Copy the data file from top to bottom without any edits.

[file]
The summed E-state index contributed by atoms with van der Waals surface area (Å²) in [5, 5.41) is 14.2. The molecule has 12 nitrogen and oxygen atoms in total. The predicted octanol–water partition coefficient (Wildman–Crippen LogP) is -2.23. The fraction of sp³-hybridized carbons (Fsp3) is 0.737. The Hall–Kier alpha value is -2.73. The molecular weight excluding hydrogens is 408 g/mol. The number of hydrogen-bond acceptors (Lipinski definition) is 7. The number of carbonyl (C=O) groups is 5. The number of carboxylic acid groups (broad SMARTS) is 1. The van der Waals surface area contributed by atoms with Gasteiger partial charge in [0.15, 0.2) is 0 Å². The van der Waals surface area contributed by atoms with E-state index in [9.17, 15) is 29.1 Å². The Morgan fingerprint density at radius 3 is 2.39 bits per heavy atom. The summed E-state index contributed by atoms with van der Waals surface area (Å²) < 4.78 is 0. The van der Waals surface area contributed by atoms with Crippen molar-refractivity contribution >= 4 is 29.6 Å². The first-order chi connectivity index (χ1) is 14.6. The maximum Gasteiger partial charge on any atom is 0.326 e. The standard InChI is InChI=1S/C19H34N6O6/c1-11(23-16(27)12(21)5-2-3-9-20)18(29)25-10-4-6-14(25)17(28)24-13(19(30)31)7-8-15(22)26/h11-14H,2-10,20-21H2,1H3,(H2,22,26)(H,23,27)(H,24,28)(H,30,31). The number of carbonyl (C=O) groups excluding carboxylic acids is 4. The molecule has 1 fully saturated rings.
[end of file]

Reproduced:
The summed E-state index contributed by atoms with van der Waals surface area (Å²) in [5, 5.41) is 14.2. The molecule has 12 nitrogen and oxygen atoms in total. The predicted octanol–water partition coefficient (Wildman–Crippen LogP) is -2.23. The fraction of sp³-hybridized carbons (Fsp3) is 0.737. The Hall–Kier alpha value is -2.73. The molecular weight excluding hydrogens is 408 g/mol. The number of hydrogen-bond acceptors (Lipinski definition) is 7. The number of carbonyl (C=O) groups is 5. The number of carboxylic acid groups (broad SMARTS) is 1. The van der Waals surface area contributed by atoms with Gasteiger partial charge in [0.15, 0.2) is 0 Å². The van der Waals surface area contributed by atoms with E-state index in [9.17, 15) is 29.1 Å². The Morgan fingerprint density at radius 3 is 2.39 bits per heavy atom. The summed E-state index contributed by atoms with van der Waals surface area (Å²) < 4.78 is 0. The van der Waals surface area contributed by atoms with Crippen molar-refractivity contribution >= 4 is 29.6 Å². The first-order chi connectivity index (χ1) is 14.6. The maximum Gasteiger partial charge on any atom is 0.326 e. The standard InChI is InChI=1S/C19H34N6O6/c1-11(23-16(27)12(21)5-2-3-9-20)18(29)25-10-4-6-14(25)17(28)24-13(19(30)31)7-8-15(22)26/h11-14H,2-10,20-21H2,1H3,(H2,22,26)(H,23,27)(H,24,28)(H,30,31). The number of carbonyl (C=O) groups excluding carboxylic acids is 4. The molecule has 1 fully saturated rings.